After stripping the flooring to the bare concrete slab, I removed the
wood trim at the bottom of the wall. There is an irregular 1/4" gap
between the slab and foundation along the complete length of the outside
walls. Most likely, the gap is due to shrinkage over the 40 years since
the house was built.
I'm planning to install a Pergo-type laminate floor over the recommended
vinyl vapor barrier. I'll extend the barrier up the walls 1-1/2", so it
covers the gap but will be concealed by the new floor molding. Should I
fill the gap, with caulk or some other flexible material?
Many houses have a french drain for drainage where the slab meets the
walls. Though it's usually wider than 1/4", more like an inch.
Also, your construction technique here seems a bit odd, as is sounds
like your planning on putting the floor molding right up against the
foundation wall? No inside wood framing or furring stips for
sheetrock or similar?
I'm a bit confused ........ is the gap on the outside of the house or is
it the gap on the inside, between drywall and the slab?
It is normal for there to be a gap on inside at the bottom of drywall;
it is the reason for being for baseboards. If drywall
went to the floor, it would not allow for expansion/contraction or settling.
When we repainted and tiled our LR/DR, I put color-matched caulk along
the baseboards all around. I was thinking,
at the time I did it, that wet mopping might get under the baseboard a
little bit, get absorbed by bare wood and cause
the paint to crack or peel. It was only a few months later that our
washer hose broke and flooded kitchen and DR.
Caulking the baseboard helped contain the flood :o)
We have a neighbor who had a brand new Pergo-type floor whose water
heater died and flooded his place,
ruining his floor. The vapor barrier is great for protection from
moisture outside the layer of flooring, but you
need to prevent any water from inside getting under the flooring - it is
composite and will be trashed by water.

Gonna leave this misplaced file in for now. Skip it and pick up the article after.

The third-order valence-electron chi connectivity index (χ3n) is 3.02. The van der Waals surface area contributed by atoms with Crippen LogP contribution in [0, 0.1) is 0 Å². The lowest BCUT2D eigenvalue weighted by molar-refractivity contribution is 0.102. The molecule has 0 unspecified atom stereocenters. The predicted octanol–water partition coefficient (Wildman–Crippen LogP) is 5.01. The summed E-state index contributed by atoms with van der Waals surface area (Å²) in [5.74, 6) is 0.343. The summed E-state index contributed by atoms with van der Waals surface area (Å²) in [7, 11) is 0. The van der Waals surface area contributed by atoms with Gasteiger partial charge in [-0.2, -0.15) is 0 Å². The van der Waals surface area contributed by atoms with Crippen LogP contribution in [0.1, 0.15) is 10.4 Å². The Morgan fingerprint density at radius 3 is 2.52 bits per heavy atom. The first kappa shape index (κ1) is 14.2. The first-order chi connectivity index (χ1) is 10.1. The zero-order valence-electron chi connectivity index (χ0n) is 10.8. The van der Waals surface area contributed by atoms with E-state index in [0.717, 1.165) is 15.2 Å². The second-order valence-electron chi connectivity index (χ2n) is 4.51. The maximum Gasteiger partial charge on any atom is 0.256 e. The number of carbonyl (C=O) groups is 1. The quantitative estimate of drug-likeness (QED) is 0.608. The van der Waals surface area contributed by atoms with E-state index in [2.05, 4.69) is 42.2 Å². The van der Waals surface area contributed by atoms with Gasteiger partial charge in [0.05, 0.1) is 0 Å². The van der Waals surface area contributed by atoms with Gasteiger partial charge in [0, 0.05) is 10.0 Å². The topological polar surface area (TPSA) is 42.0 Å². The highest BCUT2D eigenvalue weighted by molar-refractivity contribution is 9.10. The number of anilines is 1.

I don't have Pergo, and would not want it for that reason. Pergo
instructions, in part:
"The expansion spaces, all expansion spaces,between the Pergo flooring
and walls, the doorway
transition or other fixed objects such as pipes for radiators, sinks,
water supply to water closet or toilet
flanges MUST be sealed with Pergo Sealant or 100% mildew-resistant silicone.
b. The space around the perimeter of the Pergo floor
must be 1⁄4" wide and sealed prior to installing the wall trim. The 1⁄4"
expansion space must be completely
filled with sealant to avoid water getting underneath the floor."
Here is a link:
As I understand laminate flooring, keeping moisture out of it is CRITICAL.
It's a reasonable assumption since most slab homes do not have the
foundation wall above grade. Usually just a footer and slab with sill plate
on the perimeter. But who knows, it could be a unique construction.
In any case, I would seal it unless the OP can find evidence it really is a
drain (like a drainpipe or sump pit nearby) Use a flexible caulk urethane
caulk should be effective and not too expensive. Silicone or Silicone II
caulk will work albeit at a higher price. Don't bother with latex caulk, it
keeps airtight but will fail if water pushes from outside. Even if there is
not a water problem, sealing will keep things like radon gas out (if your
location is prone to that)
I was going to cancel my last message - my brain finally clicked in.
So, it's a basement. Back to the
Pergo instructions.........also say not to install the flooring on a
floor with a sump or a floor drain.
Thanks to all for responding. Sorry for the delay in following up.
No basement, no French drain, no water seepage. The gaps are in the
bedroom, between the slab and the sill plate, along the two outside walls.
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